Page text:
MALALA YOUSAFZAI, the Pakistani teenage education activist who survived a near-fatal attack by the Taliban, and her family have become millionaires due to sales of a book about her life and appearances on the global speaker circuit.
Yousafzai, 18, the youngest person to win the Nobel peace prize, made international headlines after emerging defiant from the assassination attempt on a school bus in Pakistan’s Swat valley in October 2012 to continue her fight for girls’ rights.
She received medical treatment in the UK, where she now lives with her family. The teenager is in constant demand globally, charging $152,000 per speech compared with Desmond Tutu’s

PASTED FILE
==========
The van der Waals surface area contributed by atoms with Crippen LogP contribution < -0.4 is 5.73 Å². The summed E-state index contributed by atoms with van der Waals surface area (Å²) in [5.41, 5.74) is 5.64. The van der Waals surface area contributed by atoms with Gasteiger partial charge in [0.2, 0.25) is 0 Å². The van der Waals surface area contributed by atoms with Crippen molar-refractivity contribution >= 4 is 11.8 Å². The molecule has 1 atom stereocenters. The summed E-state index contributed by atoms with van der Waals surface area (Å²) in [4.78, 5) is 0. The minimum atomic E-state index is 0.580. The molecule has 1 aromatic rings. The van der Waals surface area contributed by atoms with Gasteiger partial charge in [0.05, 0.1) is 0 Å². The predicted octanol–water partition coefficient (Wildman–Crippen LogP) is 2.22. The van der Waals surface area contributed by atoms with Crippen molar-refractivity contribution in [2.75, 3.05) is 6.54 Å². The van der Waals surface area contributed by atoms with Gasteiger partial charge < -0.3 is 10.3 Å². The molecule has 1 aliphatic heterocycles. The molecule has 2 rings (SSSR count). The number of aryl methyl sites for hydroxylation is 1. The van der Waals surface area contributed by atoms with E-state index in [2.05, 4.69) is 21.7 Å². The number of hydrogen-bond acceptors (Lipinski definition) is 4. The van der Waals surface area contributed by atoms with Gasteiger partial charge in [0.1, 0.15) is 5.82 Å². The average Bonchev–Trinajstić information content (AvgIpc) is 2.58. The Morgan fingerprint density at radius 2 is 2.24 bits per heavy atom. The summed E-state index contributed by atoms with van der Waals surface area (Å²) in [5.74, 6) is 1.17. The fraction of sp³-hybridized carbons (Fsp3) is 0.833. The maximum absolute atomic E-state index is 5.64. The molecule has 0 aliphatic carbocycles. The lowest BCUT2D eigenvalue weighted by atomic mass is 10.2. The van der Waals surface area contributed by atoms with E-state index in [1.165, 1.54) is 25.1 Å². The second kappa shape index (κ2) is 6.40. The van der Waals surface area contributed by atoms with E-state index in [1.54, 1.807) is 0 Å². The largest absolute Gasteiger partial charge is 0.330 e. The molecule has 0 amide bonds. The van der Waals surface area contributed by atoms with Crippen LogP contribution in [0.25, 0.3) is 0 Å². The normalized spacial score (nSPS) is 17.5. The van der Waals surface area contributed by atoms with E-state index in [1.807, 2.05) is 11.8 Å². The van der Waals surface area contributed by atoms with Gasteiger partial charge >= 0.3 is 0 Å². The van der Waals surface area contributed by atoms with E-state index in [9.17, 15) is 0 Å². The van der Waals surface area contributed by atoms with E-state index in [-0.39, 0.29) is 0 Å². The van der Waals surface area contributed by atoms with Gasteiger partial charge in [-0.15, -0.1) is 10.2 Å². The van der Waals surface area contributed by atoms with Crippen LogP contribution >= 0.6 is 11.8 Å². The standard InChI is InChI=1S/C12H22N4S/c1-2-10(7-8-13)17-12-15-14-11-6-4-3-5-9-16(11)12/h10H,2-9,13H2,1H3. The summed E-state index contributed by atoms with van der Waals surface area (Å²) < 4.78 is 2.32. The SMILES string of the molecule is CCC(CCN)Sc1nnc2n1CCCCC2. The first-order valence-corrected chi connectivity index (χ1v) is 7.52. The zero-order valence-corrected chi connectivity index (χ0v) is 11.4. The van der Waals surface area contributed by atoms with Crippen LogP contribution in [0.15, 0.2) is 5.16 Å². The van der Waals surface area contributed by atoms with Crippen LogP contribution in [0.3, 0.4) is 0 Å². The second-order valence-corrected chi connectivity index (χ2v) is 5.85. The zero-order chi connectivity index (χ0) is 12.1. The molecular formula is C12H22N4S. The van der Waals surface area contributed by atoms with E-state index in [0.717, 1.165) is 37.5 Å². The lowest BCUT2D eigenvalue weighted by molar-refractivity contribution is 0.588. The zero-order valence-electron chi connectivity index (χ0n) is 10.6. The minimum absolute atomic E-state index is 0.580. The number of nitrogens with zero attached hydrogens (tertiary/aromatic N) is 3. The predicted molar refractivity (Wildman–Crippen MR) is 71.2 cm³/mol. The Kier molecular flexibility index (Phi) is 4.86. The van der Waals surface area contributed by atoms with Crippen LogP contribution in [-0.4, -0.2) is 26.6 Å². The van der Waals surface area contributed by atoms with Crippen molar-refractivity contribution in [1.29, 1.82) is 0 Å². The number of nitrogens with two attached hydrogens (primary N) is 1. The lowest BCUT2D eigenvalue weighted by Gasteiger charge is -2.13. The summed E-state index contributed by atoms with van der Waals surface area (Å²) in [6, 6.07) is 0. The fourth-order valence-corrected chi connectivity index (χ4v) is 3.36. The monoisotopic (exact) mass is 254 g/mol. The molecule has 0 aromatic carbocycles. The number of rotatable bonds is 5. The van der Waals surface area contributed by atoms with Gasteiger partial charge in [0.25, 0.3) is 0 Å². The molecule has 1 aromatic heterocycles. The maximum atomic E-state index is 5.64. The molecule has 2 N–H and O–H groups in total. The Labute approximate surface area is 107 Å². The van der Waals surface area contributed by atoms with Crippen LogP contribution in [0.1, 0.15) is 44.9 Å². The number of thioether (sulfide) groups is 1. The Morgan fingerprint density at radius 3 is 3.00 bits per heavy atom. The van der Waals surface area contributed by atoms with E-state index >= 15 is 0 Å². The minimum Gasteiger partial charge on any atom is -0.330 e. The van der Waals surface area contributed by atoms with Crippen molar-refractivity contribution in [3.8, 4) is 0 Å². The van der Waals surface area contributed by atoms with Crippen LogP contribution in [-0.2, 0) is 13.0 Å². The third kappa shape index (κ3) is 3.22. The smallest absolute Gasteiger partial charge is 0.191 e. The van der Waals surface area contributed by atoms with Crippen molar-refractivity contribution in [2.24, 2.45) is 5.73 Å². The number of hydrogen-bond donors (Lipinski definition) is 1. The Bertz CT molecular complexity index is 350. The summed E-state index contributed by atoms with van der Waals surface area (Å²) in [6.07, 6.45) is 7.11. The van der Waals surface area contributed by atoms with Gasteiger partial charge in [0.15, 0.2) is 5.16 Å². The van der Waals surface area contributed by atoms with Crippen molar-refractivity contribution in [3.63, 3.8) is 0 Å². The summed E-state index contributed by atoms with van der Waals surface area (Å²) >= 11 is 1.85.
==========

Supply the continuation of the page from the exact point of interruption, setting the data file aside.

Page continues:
reported $85,000, according to US based Institute for Policy Studies.
Her memoir, I Am Malala, published in 2013, has sold 287,170 copies in Britain, with a total value of about £2.2 million, and over 1.8 million copies worldwide, according to a spokesman from Nielsen Book Research.
While Yousafzai has set up the Malala Fund to support girls’ education projects in developing countries, her family also established a company, Salarzai Ltd, in 2013 to protect the rights to her life story.
Publically available information shows that the London-based company, owned by Yousafzai, her father Ziauddin Yousafzai, and her mother, Toor Pekai, has a net worth of £1.87 million in August 2015, up nearly 65 per cent from the previous year.
“Since the publication of Malala’s book, Malala and her family have donated more than $1 million to charities, mostly for education-focused projects across the world, including Pakistan,”
Yousafzai’s family said in a statement.